A New Website to Help Guide Medical Students Through the Residency Application Process.
My fiancee and I worked over the last several months to craft a website to make the residency application process easier. As we went through the many steps ourselves, we found that there was a gap in information— between sites with too little information and those with every detail covered. Our goal was to take the best websites and pull their advice then inject our own suggestions. Hopefully our site will help reduce the complexity of the entire process as well as evolve as we get more feedback. Please contact me if you have any suggestions. (email@example.com)
Here’s a quick set of pictograms I did for an app a team of us are submitting for a competition. The app deals with Personal Protective Equipment (PPE) and pesticide safety in agricultural areas. We didn’t have enough time for our app developer to code it but we’re throwing together an animated mockup.
Something a Little Different
After letting my Wacom tablet collect dust for the last several months, tonight I finally decided to start drawing agin.
I’ve been following Shane Burcaw of LAMN for a little while and I wanted to make a small tribute piece. Shane is a 20 year old with SMA (spinal muscular atrophy) who has a wonderfully lighthearted outlook on life. He also happens to be an active member in the muscular dystrophy world. He just launched his nonprofit laughingatmynightmare and is showing no signs of slowing down.
Though I don’t know Shane personally, he reminds me of the many wonderful patients and families I had the pleasure of seeing as part of my neuromuscular fellowship last year.
So here’s a drawing I put together tonight of Shane looking tough in a pretend cape—something I wouldn’t be surprised to see him post on his own tumblr site.
I’m not one for inspirational text prints but I thought I’d post a little re-do of one of my more popular pieces (Gemfibrozil).
I’m sure most of us have experienced the painful sensation in our ears when flying, but why do our ears hurt and why do you feel them pop?
It all boils down to unequal pressure between our external auditory canal (arrow) and middle ear (#2)—and the membrane that is caught in the middle—the tympanic membrane or eardrum (#1).
Rapid changes in altitude change the pressure the outside of the eardrum, but the middle ear doesn’t respond as quickly. The eardrum is a highly innervated (by cranial nerves V, IX, X) and thus is highly sensitive membrane. Differences in pressure cause the membrane to distort either in or out and subsequently cause pain.
So what about the popping sensation? The middle ear is connected to the nasopharynx (#4) (i.e. the back of the nose/upper throat) by the eustachian tube (#3). This tube is usually closed—however when we swallow it opens briefly which allows the pressure to equalize and your hear and sense the pressure dropping in your middle ear.
I’ve been quite absent on tumblr since I’ve been running around the country interviewing. Since I’m now done with boards (at least until step 3) I thought I’d start up a new project to kick start my drawing again. Though I know many of your are medical students, I wanted to focus on a project explaining more mundane medical phenomena. Perhaps once a week I’ll try to post a small drawing and explanation of a simple medical problem or condition. I’ve always been interested in medical education, especially how medical professionals educate patients. Since my one year research year in focusing on neuromuscular diseases, I’ve thought a good deal about how to best represent complex medical ideas. Hopefully this project will get me thinking more about this concept.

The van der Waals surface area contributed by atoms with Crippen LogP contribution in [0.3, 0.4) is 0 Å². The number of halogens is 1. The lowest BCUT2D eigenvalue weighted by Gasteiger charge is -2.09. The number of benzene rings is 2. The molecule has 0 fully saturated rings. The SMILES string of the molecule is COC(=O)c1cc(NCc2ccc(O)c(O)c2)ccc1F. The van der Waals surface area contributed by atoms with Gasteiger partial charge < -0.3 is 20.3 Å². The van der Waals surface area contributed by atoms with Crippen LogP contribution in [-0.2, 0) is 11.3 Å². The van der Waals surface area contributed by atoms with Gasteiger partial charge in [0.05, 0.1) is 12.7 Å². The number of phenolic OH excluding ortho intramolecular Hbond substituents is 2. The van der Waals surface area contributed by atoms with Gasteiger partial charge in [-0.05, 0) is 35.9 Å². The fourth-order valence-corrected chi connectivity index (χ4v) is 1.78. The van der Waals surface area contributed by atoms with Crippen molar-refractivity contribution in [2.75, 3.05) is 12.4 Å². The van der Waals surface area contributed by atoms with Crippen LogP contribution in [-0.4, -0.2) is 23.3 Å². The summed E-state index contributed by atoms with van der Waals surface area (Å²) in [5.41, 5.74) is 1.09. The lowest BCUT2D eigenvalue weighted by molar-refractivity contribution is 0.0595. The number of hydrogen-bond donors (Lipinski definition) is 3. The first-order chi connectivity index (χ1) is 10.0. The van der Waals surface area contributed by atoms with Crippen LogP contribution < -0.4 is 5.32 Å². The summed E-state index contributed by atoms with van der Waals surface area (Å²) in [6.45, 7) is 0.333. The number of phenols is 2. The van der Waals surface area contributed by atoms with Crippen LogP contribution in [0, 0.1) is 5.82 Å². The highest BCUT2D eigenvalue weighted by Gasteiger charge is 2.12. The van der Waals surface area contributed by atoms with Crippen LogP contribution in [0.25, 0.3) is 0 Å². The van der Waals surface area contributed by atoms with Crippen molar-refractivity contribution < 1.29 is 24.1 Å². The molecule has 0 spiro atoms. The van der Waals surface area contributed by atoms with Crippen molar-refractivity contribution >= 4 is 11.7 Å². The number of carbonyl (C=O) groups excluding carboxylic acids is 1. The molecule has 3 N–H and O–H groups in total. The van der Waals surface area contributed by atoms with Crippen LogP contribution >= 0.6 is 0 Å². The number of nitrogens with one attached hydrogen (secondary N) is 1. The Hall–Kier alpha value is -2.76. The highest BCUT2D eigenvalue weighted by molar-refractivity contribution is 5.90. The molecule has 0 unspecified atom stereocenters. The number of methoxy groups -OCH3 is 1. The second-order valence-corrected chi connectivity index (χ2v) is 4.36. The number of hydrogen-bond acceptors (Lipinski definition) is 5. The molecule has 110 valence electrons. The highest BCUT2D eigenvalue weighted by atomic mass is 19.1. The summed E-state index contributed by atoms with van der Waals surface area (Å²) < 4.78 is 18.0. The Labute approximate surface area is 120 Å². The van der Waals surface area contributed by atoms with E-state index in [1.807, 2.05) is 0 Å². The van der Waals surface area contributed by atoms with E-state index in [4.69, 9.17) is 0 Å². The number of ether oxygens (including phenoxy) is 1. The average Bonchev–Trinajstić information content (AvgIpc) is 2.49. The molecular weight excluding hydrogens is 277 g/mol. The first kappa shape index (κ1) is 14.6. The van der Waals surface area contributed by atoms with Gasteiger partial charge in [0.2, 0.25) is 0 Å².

Anonymous asked: Hi Steve, First of all, your art work is great. I really wanted access to that lipoprotein graphic that you did; the gastric subway is very useful of course. I'd really like high-resolution versions of these and the rest of your work if you are interested to monetize them or share in anyother way. I hope you'll nourish and nurture your talents further in life and share them with the world. Thanks.
Thanks! Shoot me an email and we can chat. I can’t post links in tumblr mail but you can head over to my website—my email is listed there in the about section.
Sorry I’ve been MIA but I’ve been wrapped up in some projects. One of the really exciting project is working with a medical boards review book series to oversee a revamp of their medical illustrations. I’m trying to find individuals who are interested in medicine and illustration. Preferrably I’m looking for medical students with an eye for design, or medical illustrator students with a strong science background. If you know anyone I’d love to talk with them further.
Hope to hear from you.
I’ve been working in the NICU (neonatal intensive care unit) which is part of my excuse for not posting more often. However, in the NICU, I’ve seen a couple resuscitations of premature infants who weight less than a pound and I was amazed at the sight. Unlike chest compressions for adults or even children, in neonates only a thumb is required to move blood flow during compressions. The NICU has been an amazing experience for many reasons but witnessing a full resuscitation on such fragile beings is truly amazing. This is my tiny tribute to those tiny babies and neonatologists’ efforts to keep them alive.
Anonymous asked: How do you do your artwork? its amazing. You have so much talent! Thanks for sharing.
one day I’ll post a small little process sketch of how I get my ideas finalized. Basically it starts with sketches on tons of notecards (my sketchbook of sorts) then I break out adobe illustrator and begin putting together geometric shapes to rough out an idea. Then the hardest part for me is picking a color palate. That’s usually just a trial an error process or exporting into photoshop.